A fundamental ingredient in this kind of reform is trust, which is built slowly through a period of trial and error. Politicians and school leaders have to trust teachers and principals to make the right decisions, and those same "ground troops" have to trust the higher-ups to support them through the period of adjustment and beyond. But trust is not enough.

Any implementation strategy will have to provide contractual guarantees that schools that make the proposed changes will have a reasonable length of time to become successful. Just as important, they need to be guaranteed that they can continue to operate in the new mode as long as they maintain success. A new board or superintendent can't be allowed to pull the rug out from under schools that have successfully moved to the new governance system.

Another key strategy must be to prepare for funding disruptions caused by assigning spending control to schools. As volunteer schools gain in overall funding, other parts of the district will lose money. Temporary additional funding may be needed to facilitate the transition to SMTS. However, no realistic political compromise will result in less funding going to some students. If shortfalls show up anywhere in a system it will be in centralized operations that become obselete. State level changes in school financing regulations may be necessary to enable districts to manage temporary future operating losses (what the private sector calls capital charges) caused by the change from centralized to decentralized spending.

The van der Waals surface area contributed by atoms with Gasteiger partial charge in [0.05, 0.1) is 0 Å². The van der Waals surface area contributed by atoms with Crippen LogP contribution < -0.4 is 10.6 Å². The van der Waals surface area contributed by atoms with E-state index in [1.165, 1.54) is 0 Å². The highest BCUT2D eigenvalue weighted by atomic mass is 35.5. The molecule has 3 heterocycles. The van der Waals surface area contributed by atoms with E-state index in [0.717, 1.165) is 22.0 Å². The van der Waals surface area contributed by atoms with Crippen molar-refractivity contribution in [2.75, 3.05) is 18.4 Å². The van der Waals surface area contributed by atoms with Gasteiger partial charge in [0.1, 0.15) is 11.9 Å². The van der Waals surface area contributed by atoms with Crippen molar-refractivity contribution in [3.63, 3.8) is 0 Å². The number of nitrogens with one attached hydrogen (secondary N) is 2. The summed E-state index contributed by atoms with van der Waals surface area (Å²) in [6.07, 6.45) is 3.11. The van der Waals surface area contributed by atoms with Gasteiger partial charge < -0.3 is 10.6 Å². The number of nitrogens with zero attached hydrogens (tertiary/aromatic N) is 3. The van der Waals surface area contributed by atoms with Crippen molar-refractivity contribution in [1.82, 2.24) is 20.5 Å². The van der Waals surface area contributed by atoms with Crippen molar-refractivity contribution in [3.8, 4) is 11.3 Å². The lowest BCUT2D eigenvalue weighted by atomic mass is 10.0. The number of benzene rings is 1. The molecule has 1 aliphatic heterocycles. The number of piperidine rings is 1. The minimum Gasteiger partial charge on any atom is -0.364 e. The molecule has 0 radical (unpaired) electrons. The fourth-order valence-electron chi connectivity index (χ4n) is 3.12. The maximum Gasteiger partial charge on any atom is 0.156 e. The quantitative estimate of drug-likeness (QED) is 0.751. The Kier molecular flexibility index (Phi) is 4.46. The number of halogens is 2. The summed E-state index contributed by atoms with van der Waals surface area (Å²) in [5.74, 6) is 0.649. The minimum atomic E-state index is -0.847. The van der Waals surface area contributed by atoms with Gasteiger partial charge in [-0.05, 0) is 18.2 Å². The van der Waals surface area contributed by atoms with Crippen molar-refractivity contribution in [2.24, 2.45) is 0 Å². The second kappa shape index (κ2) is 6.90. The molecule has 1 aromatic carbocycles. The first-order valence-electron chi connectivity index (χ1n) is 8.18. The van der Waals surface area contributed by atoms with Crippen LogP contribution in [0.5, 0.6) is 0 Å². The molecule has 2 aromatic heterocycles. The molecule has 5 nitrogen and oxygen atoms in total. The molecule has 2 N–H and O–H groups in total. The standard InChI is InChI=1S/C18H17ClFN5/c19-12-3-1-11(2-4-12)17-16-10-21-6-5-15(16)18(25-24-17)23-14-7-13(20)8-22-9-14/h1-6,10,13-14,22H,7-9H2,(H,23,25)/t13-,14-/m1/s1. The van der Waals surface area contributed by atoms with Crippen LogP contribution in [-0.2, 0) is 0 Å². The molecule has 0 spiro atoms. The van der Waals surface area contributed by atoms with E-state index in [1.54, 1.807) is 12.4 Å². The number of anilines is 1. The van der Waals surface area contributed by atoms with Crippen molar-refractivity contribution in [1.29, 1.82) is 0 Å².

For all the changes that await SMTS volunteer schools, we see the cooperation of teacher unions, where they exist, as vital to success. Schools that vote for empowerment need to have union representatives that support that goal. Those representatives need to express that support to the union, which in turn has to be assured that its concerns will be properly addressed. The good news is that some unions have already considered a more reform-friendly role – "thin" contracts that provide basic security for members, but leave many details for individual schools to decide.

After the transformation dust settles and the reorganization pain subsides, several benefits will result. Schools will be more successful at producing levels of achievement among all students that life in the 21st Century demands. Parents and the public will be more satisfied with those results. The real costs of schooling will be more readily apparent, since spending decisions will be more closely related to schools' fundamental purposes. New types of schools will develop as parents express their children's needs – and empowered schools respond to parental concerns. In general, "outside" reforms such as charter schools and vouchers will lose some of their appeal among parents and politicians, since public schools will be able to act more effectively.

 

Authors Note: Barry McGhan worked in various capacities over three decades in the Flint, Michigan school district. He currently operates a website for the non-profit Center for Public School Renewal. David Olmstead served on the Detroit, Michigan school board in the early 1990s. He is an attorney specializing in education finance issues. Lawrence Patrick served on and was later president of the Detroit Board. He is an attorney with a keen interest in public school reform issues.